Nonetheless, librarians say that just the threat of having to defend against charges is enough to get many educators to censor themselves by not stocking the books to begin with. Even just the public spectacle of an accusation can be enough.

“It will certainly have a chilling effect,” said Deborah Caldwell-Stone, director of the American Library Association’s office for intellectual freedom. “You live in a community where you’ve been for 28 years, and all of a sudden you might be charged with the crime of pandering obscenity. And you’d hoped to stay in that community forever.”

She said that aggressively policing books for inappropriate content and banning titles could limit students’ exposure to great literature, including towering canonical works.

“If you focus on five passages, you’ve got obscenity,” Ms. Caldwell-Stone said. “If you broaden your view and read the work as a whole, you’ve got Toni Morrison’s ‘Beloved.’”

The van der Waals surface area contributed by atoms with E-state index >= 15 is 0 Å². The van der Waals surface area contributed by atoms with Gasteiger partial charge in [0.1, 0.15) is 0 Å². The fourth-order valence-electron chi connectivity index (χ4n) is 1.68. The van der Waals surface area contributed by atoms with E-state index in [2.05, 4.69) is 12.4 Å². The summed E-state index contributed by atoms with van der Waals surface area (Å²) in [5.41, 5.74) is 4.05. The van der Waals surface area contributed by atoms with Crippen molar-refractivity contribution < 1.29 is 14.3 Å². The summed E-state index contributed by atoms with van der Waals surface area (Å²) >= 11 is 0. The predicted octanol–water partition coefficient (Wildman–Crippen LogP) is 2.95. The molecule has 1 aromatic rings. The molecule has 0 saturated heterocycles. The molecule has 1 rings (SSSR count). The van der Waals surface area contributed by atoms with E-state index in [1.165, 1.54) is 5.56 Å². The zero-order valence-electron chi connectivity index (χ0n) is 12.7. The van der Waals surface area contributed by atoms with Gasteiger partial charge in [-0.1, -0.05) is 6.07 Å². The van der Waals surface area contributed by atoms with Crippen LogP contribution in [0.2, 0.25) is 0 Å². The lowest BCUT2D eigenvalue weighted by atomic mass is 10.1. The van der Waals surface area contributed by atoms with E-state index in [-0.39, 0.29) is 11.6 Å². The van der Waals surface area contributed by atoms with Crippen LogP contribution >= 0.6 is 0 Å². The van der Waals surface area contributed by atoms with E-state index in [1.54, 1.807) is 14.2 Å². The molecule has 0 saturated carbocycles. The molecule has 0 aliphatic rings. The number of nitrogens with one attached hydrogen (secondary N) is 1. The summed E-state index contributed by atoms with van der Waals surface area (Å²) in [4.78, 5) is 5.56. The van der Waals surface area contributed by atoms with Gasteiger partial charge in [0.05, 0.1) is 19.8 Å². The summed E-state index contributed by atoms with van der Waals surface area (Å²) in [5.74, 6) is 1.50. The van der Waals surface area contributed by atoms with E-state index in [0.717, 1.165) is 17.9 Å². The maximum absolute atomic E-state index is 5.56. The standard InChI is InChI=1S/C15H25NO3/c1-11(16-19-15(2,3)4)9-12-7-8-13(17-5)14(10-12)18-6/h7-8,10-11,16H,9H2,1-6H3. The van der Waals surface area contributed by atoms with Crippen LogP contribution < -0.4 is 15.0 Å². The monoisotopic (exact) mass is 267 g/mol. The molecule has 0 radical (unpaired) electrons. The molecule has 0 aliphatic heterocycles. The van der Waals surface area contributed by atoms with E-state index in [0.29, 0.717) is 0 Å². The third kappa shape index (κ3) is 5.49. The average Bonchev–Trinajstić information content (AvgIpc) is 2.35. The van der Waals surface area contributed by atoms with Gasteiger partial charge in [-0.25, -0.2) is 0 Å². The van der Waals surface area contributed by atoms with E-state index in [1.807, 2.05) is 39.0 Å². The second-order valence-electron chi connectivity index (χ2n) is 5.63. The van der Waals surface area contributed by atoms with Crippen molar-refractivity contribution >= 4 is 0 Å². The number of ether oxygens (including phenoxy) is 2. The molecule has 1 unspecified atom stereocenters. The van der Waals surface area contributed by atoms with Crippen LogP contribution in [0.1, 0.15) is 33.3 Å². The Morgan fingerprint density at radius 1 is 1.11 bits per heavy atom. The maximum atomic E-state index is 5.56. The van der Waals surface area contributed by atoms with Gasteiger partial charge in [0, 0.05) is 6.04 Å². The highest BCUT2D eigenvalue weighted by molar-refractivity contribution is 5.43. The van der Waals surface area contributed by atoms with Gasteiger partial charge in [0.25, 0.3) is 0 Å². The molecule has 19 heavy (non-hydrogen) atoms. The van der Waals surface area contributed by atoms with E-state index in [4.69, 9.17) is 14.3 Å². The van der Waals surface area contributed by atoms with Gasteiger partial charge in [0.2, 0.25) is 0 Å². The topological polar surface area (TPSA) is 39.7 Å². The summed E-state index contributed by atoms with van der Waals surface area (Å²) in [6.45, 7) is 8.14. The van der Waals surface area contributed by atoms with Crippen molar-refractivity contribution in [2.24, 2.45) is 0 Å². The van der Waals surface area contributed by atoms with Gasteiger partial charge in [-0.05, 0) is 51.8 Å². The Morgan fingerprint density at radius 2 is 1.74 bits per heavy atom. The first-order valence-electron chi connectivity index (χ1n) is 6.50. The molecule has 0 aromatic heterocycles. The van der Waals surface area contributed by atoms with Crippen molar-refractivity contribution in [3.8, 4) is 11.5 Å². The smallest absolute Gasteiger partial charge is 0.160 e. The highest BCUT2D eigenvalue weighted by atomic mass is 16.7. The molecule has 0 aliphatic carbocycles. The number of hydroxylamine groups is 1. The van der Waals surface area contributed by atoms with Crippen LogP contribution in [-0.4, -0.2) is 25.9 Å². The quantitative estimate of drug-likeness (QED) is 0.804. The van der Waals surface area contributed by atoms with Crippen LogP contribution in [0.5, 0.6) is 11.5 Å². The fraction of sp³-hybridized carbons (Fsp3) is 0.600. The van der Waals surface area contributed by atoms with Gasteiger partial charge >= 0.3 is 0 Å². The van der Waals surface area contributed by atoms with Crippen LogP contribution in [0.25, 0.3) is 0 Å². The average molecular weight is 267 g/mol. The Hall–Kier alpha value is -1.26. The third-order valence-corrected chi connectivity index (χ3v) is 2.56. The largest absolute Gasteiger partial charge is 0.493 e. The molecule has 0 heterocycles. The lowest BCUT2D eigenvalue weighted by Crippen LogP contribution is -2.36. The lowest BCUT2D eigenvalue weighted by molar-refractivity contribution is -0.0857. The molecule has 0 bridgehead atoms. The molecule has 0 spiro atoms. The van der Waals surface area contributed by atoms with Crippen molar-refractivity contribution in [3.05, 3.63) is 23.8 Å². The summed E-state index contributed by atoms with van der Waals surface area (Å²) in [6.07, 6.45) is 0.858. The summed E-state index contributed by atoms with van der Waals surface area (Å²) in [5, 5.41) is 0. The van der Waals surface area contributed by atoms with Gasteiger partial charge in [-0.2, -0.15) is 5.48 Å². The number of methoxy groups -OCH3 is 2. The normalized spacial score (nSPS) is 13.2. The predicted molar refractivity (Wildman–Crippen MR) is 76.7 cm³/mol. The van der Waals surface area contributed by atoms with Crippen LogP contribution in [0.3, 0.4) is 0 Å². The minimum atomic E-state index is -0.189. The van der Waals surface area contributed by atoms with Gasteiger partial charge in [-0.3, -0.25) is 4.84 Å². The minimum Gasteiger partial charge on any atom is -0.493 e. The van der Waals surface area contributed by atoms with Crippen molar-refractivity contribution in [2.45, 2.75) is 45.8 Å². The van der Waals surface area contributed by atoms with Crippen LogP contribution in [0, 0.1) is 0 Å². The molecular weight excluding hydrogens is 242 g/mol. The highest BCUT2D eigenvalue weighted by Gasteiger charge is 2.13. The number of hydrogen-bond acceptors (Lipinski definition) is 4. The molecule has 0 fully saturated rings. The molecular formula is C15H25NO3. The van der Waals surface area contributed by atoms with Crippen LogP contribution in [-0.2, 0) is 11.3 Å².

DMU Timestamp: July 13, 2023 21:18

Added November 01, 2023 at 3:51pm by Christopher Sloan
Title: We looked at banned books in Utah’s biggest school districts. What we found might surprise you.

One book was a finalist for the prestigious National Book Award. One topped a nationwide list for “Best Fiction for Young Adults.” Another has sold 3 million copies and been adapted into a popular Netflix series.

All top the list for the titles most banned by Utah’s biggest school districts.

As the push to remove books from classrooms and libraries wages on — led largely by conservative parent groups across the country and the state — The Salt Lake Tribune looked into what titles have been targeted in the schools attended by most of the state’s children.